Since last summer, various government agencies, notably the Department of Veterans Affairs, have been touting the Blue Button Initiative as an easy way of sharing electronic data with patients. Just click the blue button in the patient EHR portal and download data into a personal health record or a printout. Sounds simple enough.
Late yesterday, my successor at a publication I was the primary writer of until late last year, cited the importance of the Blue Button, particularly when coupled with Microsoft’s HealthVault PHR platform. (If I turned in my story as late as 4:52 p.m. for that client, I would have been docked at least $150, but that’s neither here nor there.)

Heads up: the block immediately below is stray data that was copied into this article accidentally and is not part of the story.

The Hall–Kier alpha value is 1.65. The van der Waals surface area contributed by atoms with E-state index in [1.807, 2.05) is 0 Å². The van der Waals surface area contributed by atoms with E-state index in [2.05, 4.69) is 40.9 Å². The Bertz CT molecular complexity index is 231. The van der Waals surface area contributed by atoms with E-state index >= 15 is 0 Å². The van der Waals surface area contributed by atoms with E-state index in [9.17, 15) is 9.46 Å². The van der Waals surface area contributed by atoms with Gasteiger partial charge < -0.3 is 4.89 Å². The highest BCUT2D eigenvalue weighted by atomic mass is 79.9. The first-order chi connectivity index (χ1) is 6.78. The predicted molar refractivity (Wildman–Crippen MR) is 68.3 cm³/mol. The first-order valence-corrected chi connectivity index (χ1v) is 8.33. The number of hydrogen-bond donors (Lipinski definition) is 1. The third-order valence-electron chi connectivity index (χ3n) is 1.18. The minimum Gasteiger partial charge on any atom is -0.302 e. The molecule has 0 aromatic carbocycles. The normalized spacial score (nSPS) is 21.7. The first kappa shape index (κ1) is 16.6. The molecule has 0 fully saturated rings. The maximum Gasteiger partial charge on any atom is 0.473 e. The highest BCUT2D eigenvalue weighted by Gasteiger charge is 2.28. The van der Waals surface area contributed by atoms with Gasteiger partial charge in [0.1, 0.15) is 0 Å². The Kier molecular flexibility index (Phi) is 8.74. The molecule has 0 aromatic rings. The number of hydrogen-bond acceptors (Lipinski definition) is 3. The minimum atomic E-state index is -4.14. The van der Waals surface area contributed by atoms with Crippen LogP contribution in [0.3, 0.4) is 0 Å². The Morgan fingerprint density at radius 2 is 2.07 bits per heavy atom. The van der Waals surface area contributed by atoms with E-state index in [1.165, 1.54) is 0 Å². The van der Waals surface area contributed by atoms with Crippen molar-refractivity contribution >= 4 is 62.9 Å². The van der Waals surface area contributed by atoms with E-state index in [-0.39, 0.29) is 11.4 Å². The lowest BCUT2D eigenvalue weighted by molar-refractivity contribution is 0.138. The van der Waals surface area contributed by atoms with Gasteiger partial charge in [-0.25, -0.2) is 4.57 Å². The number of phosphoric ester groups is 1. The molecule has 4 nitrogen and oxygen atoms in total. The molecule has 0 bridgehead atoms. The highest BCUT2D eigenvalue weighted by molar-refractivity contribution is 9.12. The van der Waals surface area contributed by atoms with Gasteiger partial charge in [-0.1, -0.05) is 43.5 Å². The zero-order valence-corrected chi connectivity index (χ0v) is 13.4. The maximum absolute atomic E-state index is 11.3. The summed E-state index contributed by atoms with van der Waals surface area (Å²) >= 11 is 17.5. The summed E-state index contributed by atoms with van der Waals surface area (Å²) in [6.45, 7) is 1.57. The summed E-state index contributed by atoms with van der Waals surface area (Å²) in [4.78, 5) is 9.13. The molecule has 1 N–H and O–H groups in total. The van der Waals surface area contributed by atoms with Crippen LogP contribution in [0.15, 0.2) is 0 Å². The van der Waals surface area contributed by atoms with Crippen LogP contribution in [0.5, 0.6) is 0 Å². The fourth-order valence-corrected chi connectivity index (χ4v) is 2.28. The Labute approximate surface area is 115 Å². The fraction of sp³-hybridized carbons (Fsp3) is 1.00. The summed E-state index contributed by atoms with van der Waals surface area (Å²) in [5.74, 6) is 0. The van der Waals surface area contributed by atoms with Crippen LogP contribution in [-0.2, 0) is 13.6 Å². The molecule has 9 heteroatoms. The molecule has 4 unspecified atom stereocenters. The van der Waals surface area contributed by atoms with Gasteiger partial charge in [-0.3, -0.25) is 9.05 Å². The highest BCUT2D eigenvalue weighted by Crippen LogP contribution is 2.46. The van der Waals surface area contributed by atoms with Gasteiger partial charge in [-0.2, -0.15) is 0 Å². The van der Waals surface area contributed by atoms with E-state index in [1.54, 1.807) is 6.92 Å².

The fact that HealthVault and other “untethered” PHRs are non-starters when it comes to the public notwithstanding, Blue Button has a serious, perhaps fatal flaw. It outputs data in unstructured text form that’s not easily readable by an EHR. There’s no Continuity of Care Record, no Continuity of Care Document, no form of Clinical Document Architecture at all.
Just. Plain. Text.
One techie doctor I know calls this data essentially useless.
UPDATE 10 a.m. EST: The techie doctor I mentioned is Dr. Enoch Choi of Palo Alto Medical Foundation, per his comment below. He tweeted about this last month.